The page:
My experience with Elton John includes a 1970 concert at Northrup Hall in Minneapolis MN. The show was mostly a solo act with Elton at the piano although Bernie Taupin did make an appearance. One detail I did notice is that John had a 16 ounce glass with a clear liquid in it that he sipped as though it might have been vodka or gin. By the end of the show the glass was empty, and John was feeling no pain.

It was how I knew the artist back then, his exuberance. He was truly the Rocket Man. Known for his outlandish costumes and partying behavior he clearly tried to court the image of height. His lyrics from his song “Rocket Man” described his life, his public life anyway, fully if not understated. This was from a time when many artists expressed joy; before you heard complaints of the work involved to create the art. You wonder if it can ever be that way again. What happened? The world at the time had its tragedies, but if you judged by Elton John’s art you would have never known it. […]

Read More
An example of nostalgia in graffiti: "I'll trade all my tomorrows for a single yesterday."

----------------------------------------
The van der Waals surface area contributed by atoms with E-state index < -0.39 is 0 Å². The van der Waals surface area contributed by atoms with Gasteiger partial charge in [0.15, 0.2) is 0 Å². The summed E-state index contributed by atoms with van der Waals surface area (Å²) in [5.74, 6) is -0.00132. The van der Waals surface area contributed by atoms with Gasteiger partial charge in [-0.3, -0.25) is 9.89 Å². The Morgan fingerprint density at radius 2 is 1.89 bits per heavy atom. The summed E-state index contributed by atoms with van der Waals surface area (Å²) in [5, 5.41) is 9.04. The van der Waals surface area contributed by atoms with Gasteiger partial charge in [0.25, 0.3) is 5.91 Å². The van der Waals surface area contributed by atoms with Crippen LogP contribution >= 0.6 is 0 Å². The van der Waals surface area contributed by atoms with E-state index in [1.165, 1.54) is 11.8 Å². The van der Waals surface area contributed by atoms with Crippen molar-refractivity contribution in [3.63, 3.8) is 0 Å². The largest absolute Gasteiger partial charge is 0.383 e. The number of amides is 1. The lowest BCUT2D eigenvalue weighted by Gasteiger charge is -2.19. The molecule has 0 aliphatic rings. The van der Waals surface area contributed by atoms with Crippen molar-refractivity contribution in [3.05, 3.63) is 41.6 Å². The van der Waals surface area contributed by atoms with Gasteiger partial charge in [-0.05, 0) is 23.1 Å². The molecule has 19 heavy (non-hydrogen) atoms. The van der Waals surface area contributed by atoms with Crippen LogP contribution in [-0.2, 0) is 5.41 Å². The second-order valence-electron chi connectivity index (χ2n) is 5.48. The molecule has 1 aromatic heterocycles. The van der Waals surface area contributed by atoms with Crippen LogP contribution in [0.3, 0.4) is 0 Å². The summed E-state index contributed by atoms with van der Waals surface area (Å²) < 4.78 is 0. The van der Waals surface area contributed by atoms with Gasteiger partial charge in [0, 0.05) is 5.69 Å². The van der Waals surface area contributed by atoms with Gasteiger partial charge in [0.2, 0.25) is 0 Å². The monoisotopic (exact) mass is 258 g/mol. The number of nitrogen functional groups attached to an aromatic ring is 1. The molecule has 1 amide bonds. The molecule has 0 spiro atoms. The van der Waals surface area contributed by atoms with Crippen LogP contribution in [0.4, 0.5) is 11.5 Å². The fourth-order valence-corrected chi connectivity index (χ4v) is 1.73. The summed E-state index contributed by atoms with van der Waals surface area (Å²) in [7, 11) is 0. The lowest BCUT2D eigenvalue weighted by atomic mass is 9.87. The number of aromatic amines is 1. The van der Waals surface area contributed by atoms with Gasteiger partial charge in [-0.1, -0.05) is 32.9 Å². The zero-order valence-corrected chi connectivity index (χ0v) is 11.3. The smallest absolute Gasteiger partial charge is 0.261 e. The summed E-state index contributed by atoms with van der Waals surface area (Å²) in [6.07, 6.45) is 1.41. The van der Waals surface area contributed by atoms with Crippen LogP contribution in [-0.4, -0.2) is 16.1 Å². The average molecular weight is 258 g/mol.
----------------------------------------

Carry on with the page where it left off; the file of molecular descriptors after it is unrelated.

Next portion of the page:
Apricot Days: Nostalgia Is A Good Thing, Sort Of

Any good Zen Buddhist will tell you that “mindfulness” is the key to a healthy, peaceful, mellow life. Being in the moment means claiming and expanding the present moment instead of reaching back to the past to learn lessons and then projecting into a hypothetical future to apply those lessons. It is an interesting, if difficult, thing to contemplate—let alone accomplish, but it leaves no room some important human (all too human) characteristics: daydreaming, memories—nostalgia.

The definition and significance of nostalgia have changed since the original Greek roots of “homecoming” and “pain.” For centuries, it was considered a debilitating and potentially fatal medical condition expressing extreme homesickness. But the modern view (there is always “the modern view”) is that nostalgia is a good thing, for it provides important psychological functions, such as to improve mood, increase social connectedness, enhance self-regard, and provide existential awareness. There are numerous studies which attest to the benefits of nostalgia, but I would prefer to spend a moment on apricots. […]